Degree Type


Date of Award


Degree Name

Master of Science






Equine infectious anemia virus (EIAV) exhibits a high rate of genetic variation in vivo and results in a clinically variable disease in infected horses. Previous studies identified distinct subpopulations within the Rev quasispecies of an experimentally infected pony, pony 524. The subpopulations showed significantly different phenotypes, as measured by in vitro assays, and fluctuated in dominance in a manner coincident with clinical stage of disease. This study further characterizes the genotypic and phenotypic variation within and between the previously identified EIAV Rev subpopulations in pony 524, and characterizes the EIAV Rev quasispecies of another EIAV-infected pony, pony 625. Within pony 524, the Rev protein was highly conserved and only ten amino acid mutations were found at high frequency within the entire Rev quasispecies. Nine of these amino acid mutations were capable of significantly altering Rev activity, either as a single mutation in the context of the founder variant, R1, or in the context of cumulatively fixed mutations. Phylogenetic analysis indicated nine of these ten mutations were fixed into the high Rev activity subpopulation over the course of disease. The fixation of the amino acid mutations, however, did not confer an increase in Rev activity over time; rather, it maintained the high Rev phenotype of this subpopulation. Greater differences in Rev phenotype were observed between subpopulations, rather than within subpopulations of EIAV Rev as they evolved throughout disease. The greatest difference in Rev phenotype was observed between the two subpopulations of EIAV Rev early in disease, and both subpopulations maintained their respective Rev phenotype throughout disease. The characterization of the Rev quasispecies in pony 625 identified two coexisting subpopulations that differed in phenotype, as observed in pony 524. This provides further evidence that viral quasispecies are composed of coexisting, independently evolving subpopulations that differ in phenotype. The persistence of minor, less fit subpopulations would allow the viral quasispecies to quickly adapt to changes within its environment through the expansion of minor subpopulations. Further study of multiple coexisting subpopulations will provide additional insight into the nature of quasispecies evolution and lentiviral persistence.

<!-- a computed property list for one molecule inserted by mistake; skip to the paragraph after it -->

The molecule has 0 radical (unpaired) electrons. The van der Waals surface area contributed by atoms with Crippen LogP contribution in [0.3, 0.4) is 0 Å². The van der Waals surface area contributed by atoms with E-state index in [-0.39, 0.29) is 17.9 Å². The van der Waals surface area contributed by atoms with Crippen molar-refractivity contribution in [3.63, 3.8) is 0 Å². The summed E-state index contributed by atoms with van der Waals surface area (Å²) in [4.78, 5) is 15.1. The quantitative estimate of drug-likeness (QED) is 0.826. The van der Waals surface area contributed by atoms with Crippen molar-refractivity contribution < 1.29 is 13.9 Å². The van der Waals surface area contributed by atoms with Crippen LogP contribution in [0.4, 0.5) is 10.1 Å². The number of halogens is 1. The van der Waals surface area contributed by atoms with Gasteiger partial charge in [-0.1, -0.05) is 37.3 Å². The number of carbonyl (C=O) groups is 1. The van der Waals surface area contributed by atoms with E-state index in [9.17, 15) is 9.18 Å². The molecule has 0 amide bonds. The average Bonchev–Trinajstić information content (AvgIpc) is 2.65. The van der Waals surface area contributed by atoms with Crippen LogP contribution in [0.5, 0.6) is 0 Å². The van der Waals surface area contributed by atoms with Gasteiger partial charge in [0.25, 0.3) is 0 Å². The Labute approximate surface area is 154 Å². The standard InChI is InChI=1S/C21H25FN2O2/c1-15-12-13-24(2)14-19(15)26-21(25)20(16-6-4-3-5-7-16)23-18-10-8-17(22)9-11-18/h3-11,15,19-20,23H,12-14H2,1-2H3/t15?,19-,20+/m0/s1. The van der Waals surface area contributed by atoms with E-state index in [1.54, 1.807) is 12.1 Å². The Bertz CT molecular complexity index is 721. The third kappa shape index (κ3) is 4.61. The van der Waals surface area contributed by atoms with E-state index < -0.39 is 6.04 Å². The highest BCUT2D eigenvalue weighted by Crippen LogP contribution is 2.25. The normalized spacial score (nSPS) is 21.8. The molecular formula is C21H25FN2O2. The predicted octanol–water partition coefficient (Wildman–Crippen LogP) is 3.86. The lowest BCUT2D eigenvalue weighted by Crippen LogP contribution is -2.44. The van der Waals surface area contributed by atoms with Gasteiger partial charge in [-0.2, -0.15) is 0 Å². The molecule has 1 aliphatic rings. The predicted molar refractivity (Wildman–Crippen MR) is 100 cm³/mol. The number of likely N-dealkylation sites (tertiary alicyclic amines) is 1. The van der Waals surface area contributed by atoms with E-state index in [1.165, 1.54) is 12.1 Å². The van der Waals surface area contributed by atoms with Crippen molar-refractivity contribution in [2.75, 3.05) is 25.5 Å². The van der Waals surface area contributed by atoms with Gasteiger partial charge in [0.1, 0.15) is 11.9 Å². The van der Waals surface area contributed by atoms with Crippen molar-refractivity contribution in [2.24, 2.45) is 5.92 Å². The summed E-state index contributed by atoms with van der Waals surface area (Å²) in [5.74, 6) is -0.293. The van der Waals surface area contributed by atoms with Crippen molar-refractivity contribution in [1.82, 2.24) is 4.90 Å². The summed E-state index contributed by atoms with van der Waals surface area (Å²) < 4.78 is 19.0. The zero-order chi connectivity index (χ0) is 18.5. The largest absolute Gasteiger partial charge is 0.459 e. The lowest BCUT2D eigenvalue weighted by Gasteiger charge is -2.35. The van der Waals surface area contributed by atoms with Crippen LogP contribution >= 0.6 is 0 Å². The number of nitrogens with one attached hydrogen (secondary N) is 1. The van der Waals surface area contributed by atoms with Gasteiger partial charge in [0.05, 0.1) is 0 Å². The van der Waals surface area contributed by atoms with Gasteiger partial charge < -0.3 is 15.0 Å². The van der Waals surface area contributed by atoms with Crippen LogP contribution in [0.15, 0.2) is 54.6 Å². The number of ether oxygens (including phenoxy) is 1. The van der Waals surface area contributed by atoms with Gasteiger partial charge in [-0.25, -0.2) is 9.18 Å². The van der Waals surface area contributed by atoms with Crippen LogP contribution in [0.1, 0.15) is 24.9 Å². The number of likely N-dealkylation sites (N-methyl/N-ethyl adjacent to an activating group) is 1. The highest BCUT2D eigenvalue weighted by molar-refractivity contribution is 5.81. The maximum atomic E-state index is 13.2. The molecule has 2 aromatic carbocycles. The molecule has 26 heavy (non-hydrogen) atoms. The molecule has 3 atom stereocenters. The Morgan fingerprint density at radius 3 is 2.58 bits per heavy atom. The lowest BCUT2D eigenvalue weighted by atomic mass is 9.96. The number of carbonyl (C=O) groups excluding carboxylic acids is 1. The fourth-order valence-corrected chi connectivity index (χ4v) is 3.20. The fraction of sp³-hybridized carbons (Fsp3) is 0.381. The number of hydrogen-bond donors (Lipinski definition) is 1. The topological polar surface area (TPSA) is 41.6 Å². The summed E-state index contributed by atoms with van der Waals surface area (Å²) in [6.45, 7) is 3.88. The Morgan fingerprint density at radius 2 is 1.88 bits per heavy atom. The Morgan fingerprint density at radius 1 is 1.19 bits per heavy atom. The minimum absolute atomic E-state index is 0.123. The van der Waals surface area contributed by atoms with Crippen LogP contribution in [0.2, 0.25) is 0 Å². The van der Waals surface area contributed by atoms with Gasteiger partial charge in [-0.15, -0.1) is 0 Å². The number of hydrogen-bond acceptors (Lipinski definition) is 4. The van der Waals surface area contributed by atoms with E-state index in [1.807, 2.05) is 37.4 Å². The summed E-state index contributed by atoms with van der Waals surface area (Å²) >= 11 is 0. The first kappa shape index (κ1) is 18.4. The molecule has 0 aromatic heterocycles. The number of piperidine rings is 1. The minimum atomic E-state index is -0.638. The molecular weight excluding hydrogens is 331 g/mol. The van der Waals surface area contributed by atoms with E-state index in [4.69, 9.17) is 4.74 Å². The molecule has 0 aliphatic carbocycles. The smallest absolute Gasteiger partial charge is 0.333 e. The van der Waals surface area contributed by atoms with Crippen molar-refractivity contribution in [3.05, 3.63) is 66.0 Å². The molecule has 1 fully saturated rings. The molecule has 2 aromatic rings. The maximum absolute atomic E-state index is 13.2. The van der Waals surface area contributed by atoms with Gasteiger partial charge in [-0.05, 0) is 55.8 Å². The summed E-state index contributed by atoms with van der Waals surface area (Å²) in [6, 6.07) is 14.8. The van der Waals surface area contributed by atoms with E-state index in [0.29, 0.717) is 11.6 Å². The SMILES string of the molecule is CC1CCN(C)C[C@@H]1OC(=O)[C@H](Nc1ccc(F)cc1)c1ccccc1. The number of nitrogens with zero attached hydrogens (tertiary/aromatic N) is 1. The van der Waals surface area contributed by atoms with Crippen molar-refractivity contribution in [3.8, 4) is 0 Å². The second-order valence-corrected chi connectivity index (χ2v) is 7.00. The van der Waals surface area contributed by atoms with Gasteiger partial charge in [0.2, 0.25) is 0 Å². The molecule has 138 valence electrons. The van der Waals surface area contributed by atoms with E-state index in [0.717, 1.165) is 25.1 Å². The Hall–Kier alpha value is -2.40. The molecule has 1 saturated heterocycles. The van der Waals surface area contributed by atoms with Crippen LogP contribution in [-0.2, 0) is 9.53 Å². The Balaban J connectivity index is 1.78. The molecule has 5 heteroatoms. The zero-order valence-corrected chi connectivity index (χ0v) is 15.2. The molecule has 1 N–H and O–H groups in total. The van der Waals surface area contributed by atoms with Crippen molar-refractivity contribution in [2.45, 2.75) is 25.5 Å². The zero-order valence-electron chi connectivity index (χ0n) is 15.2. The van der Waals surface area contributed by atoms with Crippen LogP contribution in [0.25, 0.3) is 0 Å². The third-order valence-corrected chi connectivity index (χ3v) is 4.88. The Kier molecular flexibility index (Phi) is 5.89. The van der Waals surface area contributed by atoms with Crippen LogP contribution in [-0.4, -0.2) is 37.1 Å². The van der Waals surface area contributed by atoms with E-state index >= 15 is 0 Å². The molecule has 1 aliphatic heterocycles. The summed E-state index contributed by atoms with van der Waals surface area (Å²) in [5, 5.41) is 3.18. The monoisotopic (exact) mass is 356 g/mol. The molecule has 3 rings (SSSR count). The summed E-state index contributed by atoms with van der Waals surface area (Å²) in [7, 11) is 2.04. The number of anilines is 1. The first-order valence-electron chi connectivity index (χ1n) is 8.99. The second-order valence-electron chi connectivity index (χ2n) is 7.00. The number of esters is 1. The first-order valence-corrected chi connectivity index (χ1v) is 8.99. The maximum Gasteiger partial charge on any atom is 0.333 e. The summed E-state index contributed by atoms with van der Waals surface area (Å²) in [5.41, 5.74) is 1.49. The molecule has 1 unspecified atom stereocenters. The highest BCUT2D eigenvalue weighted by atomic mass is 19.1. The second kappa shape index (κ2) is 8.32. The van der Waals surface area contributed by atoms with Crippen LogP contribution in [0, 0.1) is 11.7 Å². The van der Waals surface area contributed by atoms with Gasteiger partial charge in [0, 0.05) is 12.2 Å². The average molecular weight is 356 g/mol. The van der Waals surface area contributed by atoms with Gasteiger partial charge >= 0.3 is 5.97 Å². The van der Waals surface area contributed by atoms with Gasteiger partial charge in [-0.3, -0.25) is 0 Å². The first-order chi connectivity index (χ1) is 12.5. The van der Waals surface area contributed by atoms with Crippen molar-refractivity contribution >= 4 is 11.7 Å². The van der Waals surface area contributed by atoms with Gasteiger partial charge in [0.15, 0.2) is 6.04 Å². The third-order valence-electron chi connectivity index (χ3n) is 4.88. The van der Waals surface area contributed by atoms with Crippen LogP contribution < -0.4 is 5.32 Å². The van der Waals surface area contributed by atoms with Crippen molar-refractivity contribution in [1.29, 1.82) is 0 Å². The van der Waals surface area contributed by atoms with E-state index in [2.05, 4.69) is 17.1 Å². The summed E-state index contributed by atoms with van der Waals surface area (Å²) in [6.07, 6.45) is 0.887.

Copyright Owner

Wendy Olissa Sparks



OCLC Number


File Format


File Size

94 pages

Included in

Genetics Commons